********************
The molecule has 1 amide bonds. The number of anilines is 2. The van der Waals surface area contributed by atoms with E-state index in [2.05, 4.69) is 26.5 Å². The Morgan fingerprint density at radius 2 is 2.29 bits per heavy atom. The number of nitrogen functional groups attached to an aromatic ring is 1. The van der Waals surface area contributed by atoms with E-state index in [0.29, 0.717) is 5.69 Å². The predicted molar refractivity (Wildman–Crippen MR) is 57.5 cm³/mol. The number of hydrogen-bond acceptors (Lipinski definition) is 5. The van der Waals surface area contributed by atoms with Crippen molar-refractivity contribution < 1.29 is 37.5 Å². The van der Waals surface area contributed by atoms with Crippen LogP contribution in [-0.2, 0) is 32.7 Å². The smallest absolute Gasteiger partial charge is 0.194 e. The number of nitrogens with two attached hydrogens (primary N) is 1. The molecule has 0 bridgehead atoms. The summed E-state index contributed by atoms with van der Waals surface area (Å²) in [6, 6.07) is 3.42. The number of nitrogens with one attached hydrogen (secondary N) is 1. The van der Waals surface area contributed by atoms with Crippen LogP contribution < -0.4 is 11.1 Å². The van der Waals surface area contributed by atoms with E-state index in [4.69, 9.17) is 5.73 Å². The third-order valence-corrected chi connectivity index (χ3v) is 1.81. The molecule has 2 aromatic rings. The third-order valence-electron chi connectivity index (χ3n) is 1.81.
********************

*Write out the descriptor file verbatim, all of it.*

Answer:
The molecule has 1 amide bonds. The number of anilines is 2. The van der Waals surface area contributed by atoms with E-state index in [2.05, 4.69) is 26.5 Å². The Morgan fingerprint density at radius 2 is 2.29 bits per heavy atom. The number of nitrogen functional groups attached to an aromatic ring is 1. The van der Waals surface area contributed by atoms with E-state index in [0.29, 0.717) is 5.69 Å². The predicted molar refractivity (Wildman–Crippen MR) is 57.5 cm³/mol. The number of hydrogen-bond acceptors (Lipinski definition) is 5. The van der Waals surface area contributed by atoms with Crippen molar-refractivity contribution < 1.29 is 37.5 Å². The van der Waals surface area contributed by atoms with Crippen LogP contribution in [-0.2, 0) is 32.7 Å². The smallest absolute Gasteiger partial charge is 0.194 e. The number of nitrogens with two attached hydrogens (primary N) is 1. The molecule has 0 bridgehead atoms. The summed E-state index contributed by atoms with van der Waals surface area (Å²) in [6, 6.07) is 3.42. The number of nitrogens with one attached hydrogen (secondary N) is 1. The van der Waals surface area contributed by atoms with Crippen LogP contribution < -0.4 is 11.1 Å². The van der Waals surface area contributed by atoms with E-state index in [4.69, 9.17) is 5.73 Å². The third-order valence-corrected chi connectivity index (χ3v) is 1.81. The molecule has 2 aromatic rings. The third-order valence-electron chi connectivity index (χ3n) is 1.81.